It’s tricky because we always think that we are going to follow these steps in order. I’m going to grab the phone. I’m going to call the main desk. The Dean is in the hallway somewhere so I can just yell out and say, “Hey! Come, we need assistance.” But it doesn’t always work out that way. I think the steps end up being making sure that the students are safe. You can have the students either move to the side or you might have the students step out if there’s a monitor in the hallway to guide with that and isolate the student who’s in crisis or who’s having a behavior peak. It could be that the behavior peak can be calmed by bringing somebody into the classroom instead of having the other students leave. So if there’s a monitor in the hallway, I can bring them into the classroom to help with other students and then help de-escalate the peak.
If it’s a class that’s co-taught where there’s multiple teachers in a room, I feel that it’s a lot easier because then you can have one teacher pull some of the students to a safe space or another teacher monitor the student who might be in crisis or one teacher go grab help. So I think that it really depends on the scenario as well. If I’m by myself, my actions would entail calling somebody from the hallway or security from the hallway, which we have in a high school setting. We have the security guards spaced around where they can radio somebody to come. High school, the kids are a little bigger, it can be really dangerous in reality, so there’s a lot of things that need to be considered. It’s just making sure that you’re following certain protocols, like not having scissors out or anything like that is super important when you’re in a high school setting to make sure that these kind of actions are easily de-escalated.
You can’t be angry or aggressive towards the student. Especially when I began as a teacher, I was very emotional. It was extremely difficult to control my emotions when it came to some of the things that were going on with the students and some of the behaviors that I still wasn’t sure I knew how to handle. I think it’s important to speak your truth. So if you need to ask for help or if you need to speak to the guidance counselors that are available and see if there are any like emotional support services for the teacher, I think that’s important. In my school, we have that support where if I as a teacher, I’m struggling, I can also go to the guidance counselor and they can sit with us and we can have that conversation. I also think it’s important to understand that you’re probably not the only person that’s feeling the stress or the emotions, and it’s normal. If you hold it all in, you may get to a point where it’s too much. It’s important to be honest and remember that you’re human, so do things to take care of yourself as well. Like I know that I need to take a moment to step away and breathe. I know that that’s important for my own mental health. So I may have to, during my lunch, not allow my kids into the classroom to sit with me, but I may actually have to take my time to just relax then.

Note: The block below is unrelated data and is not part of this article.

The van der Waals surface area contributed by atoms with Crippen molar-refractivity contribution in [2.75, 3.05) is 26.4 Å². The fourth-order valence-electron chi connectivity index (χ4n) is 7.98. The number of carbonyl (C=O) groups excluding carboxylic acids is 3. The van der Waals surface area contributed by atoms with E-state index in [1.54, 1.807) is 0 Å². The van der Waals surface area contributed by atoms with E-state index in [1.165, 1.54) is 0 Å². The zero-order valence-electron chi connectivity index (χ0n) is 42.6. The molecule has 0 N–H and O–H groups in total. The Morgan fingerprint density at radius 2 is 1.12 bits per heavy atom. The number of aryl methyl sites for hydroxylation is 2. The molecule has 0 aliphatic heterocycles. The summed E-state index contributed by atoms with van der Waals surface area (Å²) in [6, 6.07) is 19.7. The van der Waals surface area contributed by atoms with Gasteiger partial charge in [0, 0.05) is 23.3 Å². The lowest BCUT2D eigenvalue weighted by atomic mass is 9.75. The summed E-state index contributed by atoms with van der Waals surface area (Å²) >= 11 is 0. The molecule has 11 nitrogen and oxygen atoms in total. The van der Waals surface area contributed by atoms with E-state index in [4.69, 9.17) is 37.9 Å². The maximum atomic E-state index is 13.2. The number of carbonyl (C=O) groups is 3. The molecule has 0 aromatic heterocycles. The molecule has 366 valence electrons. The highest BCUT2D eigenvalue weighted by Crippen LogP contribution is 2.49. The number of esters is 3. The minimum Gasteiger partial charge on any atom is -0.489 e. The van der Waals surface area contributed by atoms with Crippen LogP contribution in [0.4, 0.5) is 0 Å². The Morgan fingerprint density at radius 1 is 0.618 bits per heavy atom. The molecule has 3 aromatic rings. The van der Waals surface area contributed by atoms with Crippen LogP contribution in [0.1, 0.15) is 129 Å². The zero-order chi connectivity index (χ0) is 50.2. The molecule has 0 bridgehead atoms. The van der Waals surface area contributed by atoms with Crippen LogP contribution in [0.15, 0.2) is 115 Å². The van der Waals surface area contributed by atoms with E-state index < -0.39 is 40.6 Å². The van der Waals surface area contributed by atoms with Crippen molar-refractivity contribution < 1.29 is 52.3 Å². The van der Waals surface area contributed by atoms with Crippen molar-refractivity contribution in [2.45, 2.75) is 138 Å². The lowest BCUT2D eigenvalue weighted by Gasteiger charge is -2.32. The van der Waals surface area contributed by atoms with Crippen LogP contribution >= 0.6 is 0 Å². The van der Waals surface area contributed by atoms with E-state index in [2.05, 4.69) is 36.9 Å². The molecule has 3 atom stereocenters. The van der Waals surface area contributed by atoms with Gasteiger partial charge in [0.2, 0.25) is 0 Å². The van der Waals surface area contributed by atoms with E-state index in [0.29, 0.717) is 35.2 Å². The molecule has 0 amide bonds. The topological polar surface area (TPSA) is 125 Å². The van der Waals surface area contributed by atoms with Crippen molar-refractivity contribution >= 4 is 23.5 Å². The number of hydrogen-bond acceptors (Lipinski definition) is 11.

For Your Information
For students who repeatedly engage in the acting-out cycle, a functional behavioral assessment (FBA) can help teachers identify triggers and develop a plan for support. To learn more about this, see the IRIS Module:
Sam’s behavior in the Peak Phase is illustrated in the video below. After watching, respond to the following questions. You may type your answers in the field below. However, this field is provided for reflection purposes only; your answers will not be available for download or printing.
- How did Ms. Harris respond when Sam ripped his text and used explicit language?
- Was Ms. Harris’ response to Sam’s behavior effective? Justify your answer.
- Imagine yourself as Ms. Harris. How would you have responded to Sam’s acting-out behavior? What are some strategies you could use to maintain self-control?
Transcript: Peak Phase
Teacher: Sam, can you come chat with me in the hallway for a second?
Sam: No, I’m not going to chat. I’m not doing this f*****g assignment!
[Sam slaps his desk.]
Teacher: Sam, what’s going on with you today? Come out into the hallway.
[Sam rips his text and throws it onto the floor.]
Teacher: Okay, everyone, please continue working. We have about ten more minutes of independent work, and I’m seeing a lot of great note taking going on so far.
Now that you’ve had a chance to reflect, listen to Johanna Staubitz’s feedback.
Johanna Staubitz, PhD, BCBA-D
Assistant Professor, Department of Special Education
Response to Sam’s behavior
Possible teacher responses
Transcript: Johanna Staubitz, PhD, BCBA-D
Response to Sam’s behavior